Eilen Jewell’s father exposed her to Beethoven’s piano sonatas on a 1,500-mile family trek to Anchorage when she was just seven. Perhaps this trip was the catalyst for what was to come: the development of a thoughtful musician with an old, wandering soul. Jewell learned music while growing up in Boise, Idaho, performed at farmers’ markets and bars in Santa Fe during college, became absorbed in the street-performer scene in Venice Beach, and ventured to the East Coast old-time music and folk scenes in the Berkshires and Boston, which she now calls home.
Jewell’s self-released debut, Boundary County, received wide acclaim in 2005. She was compared to June Carter Cash and Gillian Welch for her resonating voice and early country style. Her latest album, Letters from Sinners and Strangers (Signature Sounds), is set for release July 17, fusing elements of blues, jazz, and country. The contents are well-crafted with intriguing twists, like the country twang behind jazz-laced vocals in “Where They Never Say Your Name.” Letters feels like a Midwest barn dance on one track and on the next, Jewell’s sultry, mature voice—at just 27 years old—resounds like it would in a smoke-filled lounge of another era. Mike Jurkovic spoke to Eilen Jewell in early June.
Mike Jurkovic: With the glowing reception of your indie release Boundary County, what was your mindset while recording Letters from Sinners and Strangers, your national debut on Signature Sounds?
Eilen Jewell: Because Jason [Beek, drummer], Jerry [Miller, guitarist], Johnny [Sciascia, bassist], and I actually came together as a band while recording Boundary County, I wanted this record to present a picture of what we really do live.
Signature Sounds [home of Kris Delmhorst, Richard Shindell] picked you up very quickly.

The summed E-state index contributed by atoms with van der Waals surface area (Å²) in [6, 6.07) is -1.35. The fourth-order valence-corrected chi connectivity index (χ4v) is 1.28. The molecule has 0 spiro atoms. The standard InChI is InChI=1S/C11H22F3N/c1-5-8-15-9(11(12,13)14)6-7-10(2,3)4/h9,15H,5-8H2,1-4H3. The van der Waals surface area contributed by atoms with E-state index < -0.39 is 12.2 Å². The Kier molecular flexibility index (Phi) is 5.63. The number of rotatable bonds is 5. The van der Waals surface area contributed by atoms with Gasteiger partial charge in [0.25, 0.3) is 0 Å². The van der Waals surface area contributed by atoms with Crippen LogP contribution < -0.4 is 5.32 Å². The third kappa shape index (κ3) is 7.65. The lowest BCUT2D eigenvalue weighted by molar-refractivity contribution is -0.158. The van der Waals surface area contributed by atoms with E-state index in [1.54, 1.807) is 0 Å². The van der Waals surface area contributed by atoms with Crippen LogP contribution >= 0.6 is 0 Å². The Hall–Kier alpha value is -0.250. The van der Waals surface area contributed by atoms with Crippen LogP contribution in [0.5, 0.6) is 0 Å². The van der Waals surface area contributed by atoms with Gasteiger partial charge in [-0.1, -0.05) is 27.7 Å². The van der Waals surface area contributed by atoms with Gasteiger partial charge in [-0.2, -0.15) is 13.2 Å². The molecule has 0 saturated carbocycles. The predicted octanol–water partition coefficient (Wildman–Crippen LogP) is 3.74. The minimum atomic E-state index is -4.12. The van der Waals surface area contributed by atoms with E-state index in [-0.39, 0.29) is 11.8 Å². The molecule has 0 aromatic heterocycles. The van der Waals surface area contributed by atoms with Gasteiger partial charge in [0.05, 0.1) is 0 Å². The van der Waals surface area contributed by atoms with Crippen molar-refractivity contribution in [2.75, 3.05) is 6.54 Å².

We released Boundary County in April of last year. Then we got an e-mail from Jim Olsen, head of Signature, saying he’d like to help us in any way he could. We took a while to respond because we couldn’t figure out what to say. Finally it was like, “Well...you could sign us like you did Josh Ritter.” In August Jim came to our show at Club Helsinki in Great Barrington with a contract in his hand. Then he was like, “I suppose I should see you play first.” Luckily he didn’t have to go back on his words. I was very fortunate.
You credit Bob Dylan’s Bootleg Series as a major influence. How did something so contemporary result in such an authentic sound, like you’re playing alongside the ghosts of the greats?
I was 14 or 15 when I heard Dylan sing about Woody Guthrie. I just went backwards from there to Bessie Smith, Howling Wolf, and Billie Holiday.
Speaking of Woody, I don’t hear anything as topical on the new record as “The Flood” on your last.
That’s true. “The Flood” was a very emotional response to the failure of our leadership during Hurricane Katrina that, because of the current situation, has become political. But honestly, I’m just not writing that way lately. I’m afraid the war has left me desensitized.
You’re not alone.
I know, sadly.
Is this the sound you’ve always heard in your head?
It’s pretty darn close. Maybe I’d make it sparser.
Do you think that’s possible?
I suppose if I could I would have done it. I really like to let the songs go off in their own direction.
So what goes into your writing and selection of cover songs?
All the originals come from me. The guys helped me out with one of the new ones, “Too Hot to Sleep.” I have a penchant for obscure covers. I’ll be listening to a compilation or some other thing and I’ll see and hear the band playing it and think, “Wow, that’s an amazing song!”
I don’t understand the Norah Jones comparisons. I mean you’re not at all afraid to change tempo.
I don’t hear it either and our material is so different. Maybe it’s the similar timbre of our voices, I don’t know. But I’ll take it as a compliment.
Anything special planned for the CD release party at the Rosendale Cafe on July 14?
We’ll have two CDs for sale this time! We had cake and candles at one release party last year. Perhaps we can do something like that again.
Eilen Jewell will be at the Rosendale Cafe on Saturday, July 14 at 8pm. 434 Main Street, Rosendale. (845) 658-9048; www.eilenjewell.com.